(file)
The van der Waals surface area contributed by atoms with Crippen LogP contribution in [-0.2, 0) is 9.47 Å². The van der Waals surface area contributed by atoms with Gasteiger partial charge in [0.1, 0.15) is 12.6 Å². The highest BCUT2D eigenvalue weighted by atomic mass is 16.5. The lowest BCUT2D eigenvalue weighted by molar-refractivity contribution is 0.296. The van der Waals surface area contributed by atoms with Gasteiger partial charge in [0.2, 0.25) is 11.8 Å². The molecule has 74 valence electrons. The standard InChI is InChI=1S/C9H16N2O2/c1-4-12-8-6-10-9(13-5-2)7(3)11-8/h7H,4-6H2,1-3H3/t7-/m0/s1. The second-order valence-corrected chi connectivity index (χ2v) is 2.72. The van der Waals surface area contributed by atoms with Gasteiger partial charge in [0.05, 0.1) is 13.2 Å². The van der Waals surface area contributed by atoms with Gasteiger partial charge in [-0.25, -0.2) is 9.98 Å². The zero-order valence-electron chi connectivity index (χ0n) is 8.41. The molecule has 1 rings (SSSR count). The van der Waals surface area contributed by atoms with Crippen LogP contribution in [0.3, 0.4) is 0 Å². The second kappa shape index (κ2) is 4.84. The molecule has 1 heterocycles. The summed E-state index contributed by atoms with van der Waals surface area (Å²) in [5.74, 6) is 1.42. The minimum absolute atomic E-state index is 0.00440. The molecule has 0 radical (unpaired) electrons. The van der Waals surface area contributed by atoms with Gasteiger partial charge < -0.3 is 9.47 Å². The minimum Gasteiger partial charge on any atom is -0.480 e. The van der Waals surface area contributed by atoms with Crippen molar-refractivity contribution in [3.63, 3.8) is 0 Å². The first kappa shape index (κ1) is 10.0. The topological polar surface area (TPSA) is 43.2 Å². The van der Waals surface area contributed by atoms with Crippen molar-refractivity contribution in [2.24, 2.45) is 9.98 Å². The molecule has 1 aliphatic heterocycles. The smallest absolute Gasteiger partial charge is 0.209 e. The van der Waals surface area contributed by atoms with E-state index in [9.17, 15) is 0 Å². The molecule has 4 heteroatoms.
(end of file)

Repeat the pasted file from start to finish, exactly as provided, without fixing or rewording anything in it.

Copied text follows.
The van der Waals surface area contributed by atoms with Crippen LogP contribution in [-0.2, 0) is 9.47 Å². The van der Waals surface area contributed by atoms with Gasteiger partial charge in [0.1, 0.15) is 12.6 Å². The highest BCUT2D eigenvalue weighted by atomic mass is 16.5. The lowest BCUT2D eigenvalue weighted by molar-refractivity contribution is 0.296. The van der Waals surface area contributed by atoms with Gasteiger partial charge in [0.2, 0.25) is 11.8 Å². The molecule has 74 valence electrons. The standard InChI is InChI=1S/C9H16N2O2/c1-4-12-8-6-10-9(13-5-2)7(3)11-8/h7H,4-6H2,1-3H3/t7-/m0/s1. The second-order valence-corrected chi connectivity index (χ2v) is 2.72. The van der Waals surface area contributed by atoms with Gasteiger partial charge in [0.05, 0.1) is 13.2 Å². The van der Waals surface area contributed by atoms with Gasteiger partial charge in [-0.25, -0.2) is 9.98 Å². The zero-order valence-electron chi connectivity index (χ0n) is 8.41. The molecule has 1 rings (SSSR count). The van der Waals surface area contributed by atoms with Crippen LogP contribution in [0.3, 0.4) is 0 Å². The second kappa shape index (κ2) is 4.84. The molecule has 1 heterocycles. The summed E-state index contributed by atoms with van der Waals surface area (Å²) in [5.74, 6) is 1.42. The minimum absolute atomic E-state index is 0.00440. The molecule has 0 radical (unpaired) electrons. The van der Waals surface area contributed by atoms with Gasteiger partial charge < -0.3 is 9.47 Å². The minimum Gasteiger partial charge on any atom is -0.480 e. The van der Waals surface area contributed by atoms with Crippen molar-refractivity contribution in [3.63, 3.8) is 0 Å². The first kappa shape index (κ1) is 10.0. The topological polar surface area (TPSA) is 43.2 Å². The van der Waals surface area contributed by atoms with Crippen molar-refractivity contribution in [2.24, 2.45) is 9.98 Å². The molecule has 1 aliphatic heterocycles. The smallest absolute Gasteiger partial charge is 0.209 e. The van der Waals surface area contributed by atoms with E-state index in [9.17, 15) is 0 Å². The molecule has 4 heteroatoms.